Stephen: may I ask how soon you intend to realize that you are a grown-up man, and that I am only a woman? (1.15)
Lady B is playing at needing Stephen's advice. She claims to be "only a woman," but don't be fooled—she's in charge during the whole convo about family finances, and she expects to stay that way.
There may have been some reason for it when the Undershafts could only marry women in their own class, whose sons were not fit to govern great estates. But there could be no excuse for passing over my son. (1.61)
Here, Lady Brit is musing over her husband's power to make decisions for their family—big ones—without her consent. Even though she's making a big show about how it would be unacceptable to have "her son" passed over, ultimately her husband (as convention demands) will make the call.
Barbara: you have had the education of a lady. Please let your father see that; and don't talk like a street girl. (1.181)
Lady Brit seems a bit dismayed by her daughter's behavior upon seeing her father for the first time in years, wanting to make sure Andrew can see that she has brought Barbara up as a "lady." It probably seems old fashioned to readers now, but apparently that was a reasonable thing to be concerned about in turn-of-the-century England.
The others do. That is the injustice of a woman's lot. A woman has to bring up her children; and that means to restrain them, to deny them things they want, to set them tasks, to punish them when they do wrong, to do all the unpleasant things. And then the father, who has nothing to do but pet them and spoil them, comes in when all her work is done and steals their affection from her. (1.260)
As fun as we find Lady Brit, and as much as she seems large and in charge for most of the play, the reality is that she does end up getting kind of a raw deal in the end; no one really listens to her, and the kids basically all end up going over to Undershaft's views. So, her reflections here about the unfairness of a woman's lot seem kind of foreshadow-y.
That's what's so unfair to us women. Your confessions is just as big lies as ours: you don't tell what you really done no more than us; but you men can tell your lies right out at the meetins and be made much of for it; while the sort o confessions we az to make az to be wispered to one lady at a time. It ain't right, spite of all their piety. (2.27)
Beginning with a statement that kind of echoes Lady B's complaints about the lot women face (see elsewhere in this section), Rummy is bitter about the existence of different standards for ladies and men. Of course, she's mostly upset because these standards get in the way of her ability to lie to others and thereby win their sympathy.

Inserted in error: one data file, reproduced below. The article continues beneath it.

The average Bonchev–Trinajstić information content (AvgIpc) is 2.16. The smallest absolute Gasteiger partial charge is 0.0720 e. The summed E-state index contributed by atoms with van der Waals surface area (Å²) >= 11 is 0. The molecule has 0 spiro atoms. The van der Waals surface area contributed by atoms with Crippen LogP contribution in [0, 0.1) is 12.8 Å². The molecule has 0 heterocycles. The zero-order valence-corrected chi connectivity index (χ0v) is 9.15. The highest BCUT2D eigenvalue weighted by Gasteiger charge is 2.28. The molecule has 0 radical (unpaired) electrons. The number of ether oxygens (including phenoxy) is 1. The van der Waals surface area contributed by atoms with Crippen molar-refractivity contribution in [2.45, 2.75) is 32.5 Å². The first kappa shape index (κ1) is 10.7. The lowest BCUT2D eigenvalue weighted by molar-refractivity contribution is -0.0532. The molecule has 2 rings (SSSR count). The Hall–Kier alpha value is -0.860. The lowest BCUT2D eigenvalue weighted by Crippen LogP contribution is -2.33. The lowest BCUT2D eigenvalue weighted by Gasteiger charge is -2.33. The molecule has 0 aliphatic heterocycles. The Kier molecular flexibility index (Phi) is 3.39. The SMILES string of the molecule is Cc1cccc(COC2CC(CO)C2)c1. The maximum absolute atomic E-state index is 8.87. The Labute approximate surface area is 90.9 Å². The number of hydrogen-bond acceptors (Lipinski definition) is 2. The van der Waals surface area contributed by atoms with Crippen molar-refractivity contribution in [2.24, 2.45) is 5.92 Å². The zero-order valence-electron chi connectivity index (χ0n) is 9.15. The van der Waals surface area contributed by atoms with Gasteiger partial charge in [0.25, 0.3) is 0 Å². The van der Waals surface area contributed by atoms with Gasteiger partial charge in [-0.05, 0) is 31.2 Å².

Yes: you like an old man to hit, don't you, when you've finished with the women. I ain't seen you hit a young one yet. (2.65)
Peter Shirley, another man at the Army shelter, is telling off Bill Walker for basically only wanting to pick on people who aren't his size. Bill and his opinions about women (which let's just say aren't exactly progressive) get a lot of airtime in Act II.
Somebody that doesn't intend you to smash women's faces, I suppose. Somebody or something that wants to make a man of you. (2.187)
When Bill asks who other than Barbara could possibly be trying to "get to him," she points the finger squarely at God. While making the hard sell in an effort to convert him, she tries to appeal to his sense of manliness . . . and perhaps remind him that hitting women isn't particularly manly.
A mite o mawn last week ed words with the judye's gowing to merry. E give er wot-for; an e's bin fawnd fifteen bob. E ed a rawt to itt er cause they was gowin to be merrid; but Aw edn't nao rawt to itt you; sao put anather fawv bob on an call it a pahnd's worth. [He produces a sovereign]. Eah's the manney. Tike it; and let's ev no more o your forgivin an prying and your Mijor jawrin me. Let wot Aw dan be dan and pide for; and let there be a end of it. (2.361)
Bill seems to be (bumblingly) trying to make up for hitting Jenny Hill . . . but along the way, he lets drop that he thinks his friend who got in trouble with the law for hitting his girlfriend ("judy" is slang for girlfriend) was totally in the right in what he did. In his view, since the girlfriend was about to be his friend's wife, that made it okay. As you can see, Bill's moral compass is pretty busted. Or missing altogether.
Power to burn women's houses down and kill their sons and tear their husbands to pieces. (3.408)
When Barbara is lamenting the terrible power of her father's weapons, her thoughts turn immediately to the impact on women and their houses, sons, and husbands. It's interesting, since she could have just talked about destruction in general and the deaths of men on the battlefield, but she made it first and foremost about women's losses. Hmm, why do you think she goes there?
Like all young men, you greatly exaggerate the difference between one young woman and another. (3.351)
This is Undershaft's charming comment when Dolly is trying to figure out whether to take over the Undershaft family business, even though it means he might not get to be with Barbara (who has previously disapproved of her father's trade). Even though Barbara is his daughter, Undershaft seems to suggest that no woman—not even his daughter—is worth giving up this opportunity, since according to him, they're all the same. Uh, okay.